I got really sick the other day with the stomach flu, which scientists call norovirus. While recovering, I decided to look into the background of this nasty infectious agent. Boy, was I surprised at what I found.
I’m not going to give you a lecture on the lifestyle and habits of this little nemesis. Nor do I want to bore you with discussions of the nefarious mechanisms it uses to take over the cells of your body to make them into robotic factories for the mass production of a zillion copies of its bad little self.
What I want to talk about is the FLAG.
Huh? You say.
You see, while I was wandering the internet seeking some understanding of the virus that had made me spend two feverish days resisting the urge to upchuck, I looked at a bunch of scientific reports coming from laboratories all over the world and eventually — I ran into myself.
It turns out that some prominent researchers at the Imperial College in London have finally succeeded in cultivating the norovirus after many labs had failed for decades, making it one of the most un-studied of commonly occurring pathogens of mankind. Fortunately, as of their report published just a few months ago, they have made the necessary breakthrough of routinely culturing the virus and beginning to study its lifestyle and habits. The conquest of the norovirus will surely follow.
All this would have left me only slightly amused except for the fact that right on page one they credited part of their success to using a molecular handle I invented, which they attached to the virus. A handle called the FLAG epitope, in scientific jargon. Click the image above for a detailed look.
I invented the FLAG epitope 24 years ago in my days as a youthful scientist at Immunex Corporation in Seattle. That’s a unique feeling, to be reading about an evil virus from which you yourself are suffering, and find out that your weapon is being used to combat it. Wow. I got over feeling sickly right away.
Perhaps none of this would be worth more than a thin smile in passing, given that my research career was long ago shattered when I was fired by a jealous boss. But it seems like the wheel of Karma is turning here. Despite my long years out in the cold, the world of medical research has revolved and cast a warming light on my old bones. It feels good.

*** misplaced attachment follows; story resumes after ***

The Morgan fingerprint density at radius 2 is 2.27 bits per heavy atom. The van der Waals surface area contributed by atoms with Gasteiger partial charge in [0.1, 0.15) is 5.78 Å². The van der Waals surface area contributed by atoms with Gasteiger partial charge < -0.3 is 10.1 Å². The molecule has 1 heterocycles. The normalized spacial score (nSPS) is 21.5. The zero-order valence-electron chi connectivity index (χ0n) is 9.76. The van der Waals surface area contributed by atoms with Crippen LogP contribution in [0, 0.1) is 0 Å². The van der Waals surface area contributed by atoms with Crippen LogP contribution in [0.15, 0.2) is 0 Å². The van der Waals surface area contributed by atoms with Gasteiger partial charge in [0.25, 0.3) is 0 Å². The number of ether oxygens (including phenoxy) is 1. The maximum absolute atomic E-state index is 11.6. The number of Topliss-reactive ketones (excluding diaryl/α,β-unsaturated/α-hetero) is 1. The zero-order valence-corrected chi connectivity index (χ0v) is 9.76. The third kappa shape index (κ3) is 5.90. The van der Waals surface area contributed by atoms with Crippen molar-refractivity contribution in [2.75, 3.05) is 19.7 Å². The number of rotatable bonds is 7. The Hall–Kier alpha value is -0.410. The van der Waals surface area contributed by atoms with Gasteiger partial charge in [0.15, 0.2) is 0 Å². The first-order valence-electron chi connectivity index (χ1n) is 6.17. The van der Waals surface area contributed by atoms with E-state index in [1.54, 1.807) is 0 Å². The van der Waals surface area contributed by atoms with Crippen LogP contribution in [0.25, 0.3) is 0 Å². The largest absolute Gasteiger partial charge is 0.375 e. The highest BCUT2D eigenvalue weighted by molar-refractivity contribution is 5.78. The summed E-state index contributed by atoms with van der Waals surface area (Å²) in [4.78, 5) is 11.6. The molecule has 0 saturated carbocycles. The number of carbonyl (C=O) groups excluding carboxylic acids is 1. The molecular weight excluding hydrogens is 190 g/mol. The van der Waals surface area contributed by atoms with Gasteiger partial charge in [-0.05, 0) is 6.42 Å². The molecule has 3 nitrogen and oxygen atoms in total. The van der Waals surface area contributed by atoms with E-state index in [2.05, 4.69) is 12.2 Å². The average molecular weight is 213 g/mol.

It’s not the first time I have seen the FLAG reported in action against a disease or medical condition. In fact, over the years it has been mentioned so many times that I’ve lost count. So it seems that although my scientific career was terminated wrongfully, nevertheless it continues to cast a long shadow. Who knows? Maybe someday someone, somewhere, will recognize the importance of what I once created and give me a pat on the back.
Or maybe someday someone will look at my record and think that I ought to be given a laboratory and a few chemicals to see if I can create something else that will last as long and do as much as the FLAG has done. I know I am up for the task. I have been for decades, but life has its ironies.
Well, I’ve written a rather bittersweet piece here, haven’t I? I always get that way when I look back over my accomplishments and the premature end of my days in the lab. It’s a shame really. I know I had it in me to make another ten or twenty discoveries on the order of the FLAG. I still do.
But it’s not all gloom and doom, is it? Maybe someday soon, someone will pick up the mantle of the FLAG and conquer norovirus or some other virus before it strikes me, or anyone else, for that matter. On that day the weapon I devised so long ago will come around to benefit me personally as well as everybody else.
And that’s all right.